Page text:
Stocks rallied strongly yesterday as investors grew more confident about the prospects for the economy despite the impact of hurricanes...
NEW YORK — Stocks rallied strongly yesterday as investors grew more confident about the prospects for the economy despite the impact of hurricanes Rita and Katrina.
The Dow Jones industrial average rose 79.69 to 10,552.78.
Microsoft, one of the 30 Dow stocks, gained 27 cents to close at $25.94 a share. Boeing, also a Dow stock, added 7 cents to $67.28.
Broader stock indicators also were higher. The Standard & Poor’s 500 index rose 10.79 to 1,227.68, and the Nasdaq composite index climbed 25.82 to 2,141.22.
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Oil prices rose for a second straight session. A barrel of light crude was quoted at $66.79, up 44 cents, on the New York Mercantile Exchange.
While many of the hurricanes’ long-term effects have yet to be determined, stocks rebounded after two weeks of losses on bullish comments from analysts and the government. However, the markets remain relatively unchanged for the month, and trading was very light.
“It’s a trading rally, and not much more than that,” said Hugh Johnson, chairman and chief investment officer of Johnson Illington Advisors. “If there’s anything you can hang your hat on, it’s that with every passing day, some investors become convinced that there’s not going to be any serious fallout or damage to the economy or earnings due to the hurricanes.”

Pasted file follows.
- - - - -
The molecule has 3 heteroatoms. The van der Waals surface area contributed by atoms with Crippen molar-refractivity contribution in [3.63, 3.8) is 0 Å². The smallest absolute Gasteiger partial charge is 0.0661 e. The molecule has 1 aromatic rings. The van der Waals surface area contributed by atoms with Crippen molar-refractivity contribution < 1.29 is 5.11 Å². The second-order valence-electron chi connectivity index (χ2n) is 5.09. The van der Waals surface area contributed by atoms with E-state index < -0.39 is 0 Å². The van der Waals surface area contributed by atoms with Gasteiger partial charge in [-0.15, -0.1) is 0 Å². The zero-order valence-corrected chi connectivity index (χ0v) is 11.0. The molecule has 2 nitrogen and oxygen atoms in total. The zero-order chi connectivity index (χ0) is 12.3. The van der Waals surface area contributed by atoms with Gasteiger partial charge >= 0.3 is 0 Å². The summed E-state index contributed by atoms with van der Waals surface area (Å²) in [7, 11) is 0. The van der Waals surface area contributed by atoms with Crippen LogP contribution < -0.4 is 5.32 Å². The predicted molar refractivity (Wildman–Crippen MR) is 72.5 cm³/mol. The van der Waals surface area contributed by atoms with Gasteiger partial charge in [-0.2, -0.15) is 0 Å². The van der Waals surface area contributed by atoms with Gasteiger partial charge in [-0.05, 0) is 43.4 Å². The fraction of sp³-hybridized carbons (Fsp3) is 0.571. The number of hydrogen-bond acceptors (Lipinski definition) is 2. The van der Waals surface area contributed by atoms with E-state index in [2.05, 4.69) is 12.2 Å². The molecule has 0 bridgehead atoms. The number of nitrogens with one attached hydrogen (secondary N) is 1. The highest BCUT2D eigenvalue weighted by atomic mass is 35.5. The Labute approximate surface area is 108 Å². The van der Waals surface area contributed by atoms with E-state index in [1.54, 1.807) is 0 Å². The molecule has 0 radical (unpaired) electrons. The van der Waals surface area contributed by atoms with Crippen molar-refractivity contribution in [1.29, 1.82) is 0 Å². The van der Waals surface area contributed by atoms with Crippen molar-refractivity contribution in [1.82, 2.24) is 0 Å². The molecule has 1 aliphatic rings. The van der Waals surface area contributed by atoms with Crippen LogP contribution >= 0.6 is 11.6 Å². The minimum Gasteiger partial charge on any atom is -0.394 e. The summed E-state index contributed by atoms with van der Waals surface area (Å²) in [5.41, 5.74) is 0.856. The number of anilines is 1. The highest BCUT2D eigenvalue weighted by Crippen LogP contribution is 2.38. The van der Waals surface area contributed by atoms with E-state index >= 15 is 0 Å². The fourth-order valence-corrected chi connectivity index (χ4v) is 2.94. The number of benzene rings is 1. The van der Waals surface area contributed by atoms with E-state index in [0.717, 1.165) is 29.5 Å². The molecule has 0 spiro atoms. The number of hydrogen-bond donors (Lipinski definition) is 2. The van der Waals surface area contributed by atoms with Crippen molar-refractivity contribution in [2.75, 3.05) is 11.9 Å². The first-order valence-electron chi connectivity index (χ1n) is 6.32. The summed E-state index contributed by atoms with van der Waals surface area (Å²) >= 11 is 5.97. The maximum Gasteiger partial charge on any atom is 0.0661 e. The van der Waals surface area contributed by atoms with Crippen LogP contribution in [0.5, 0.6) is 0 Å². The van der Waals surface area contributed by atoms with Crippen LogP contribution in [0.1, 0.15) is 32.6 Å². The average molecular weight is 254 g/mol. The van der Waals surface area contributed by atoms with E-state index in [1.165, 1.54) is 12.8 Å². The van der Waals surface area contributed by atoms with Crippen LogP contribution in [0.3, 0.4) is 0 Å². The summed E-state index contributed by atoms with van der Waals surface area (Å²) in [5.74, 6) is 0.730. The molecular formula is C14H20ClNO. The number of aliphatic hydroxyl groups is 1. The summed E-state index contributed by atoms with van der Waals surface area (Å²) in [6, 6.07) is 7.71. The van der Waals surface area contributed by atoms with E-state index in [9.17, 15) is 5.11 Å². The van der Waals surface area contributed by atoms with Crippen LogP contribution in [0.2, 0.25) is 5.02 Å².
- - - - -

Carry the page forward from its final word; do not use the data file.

The hurricanes left some businesses battered but should help earnings elsewhere. The problem is that despite Wall Street’s overall bullishness, no one can yet know which companies will fall into which category. Third-quarter earnings may not even be a solid indicator, as much of the economic impact from the storms may not show up until the fourth quarter or beyond. Wall Street will be particularly focused on company forecasts as they release results.
“That’s where investors should be shifting their emphasis in the information-rich next few weeks,” said Jack Caffrey, equities strategist at J.P. Morgan Private Bank.
On the economic front, the market would have loved strong gross domestic-product numbers from the Commerce Department — had investors thought the numbers were relevant.
The reported annual growth rate of 3.3 percent came from data gathered before Katrina and Rita. While GDP measures the value of all goods and services produced within the United States and is the best barometer of the nation’s economic fitness, traders are waiting for numbers that will show the hurricanes’ effect on the economy.
In company news, PepsiCo, the soft-drink and snack-foods maker, said its third-quarter profit dropped because of a charge related to repatriation of overseas earnings.
Still, its results without the charge beat Wall Street estimates. Its shares rose $1.44 to $56.50.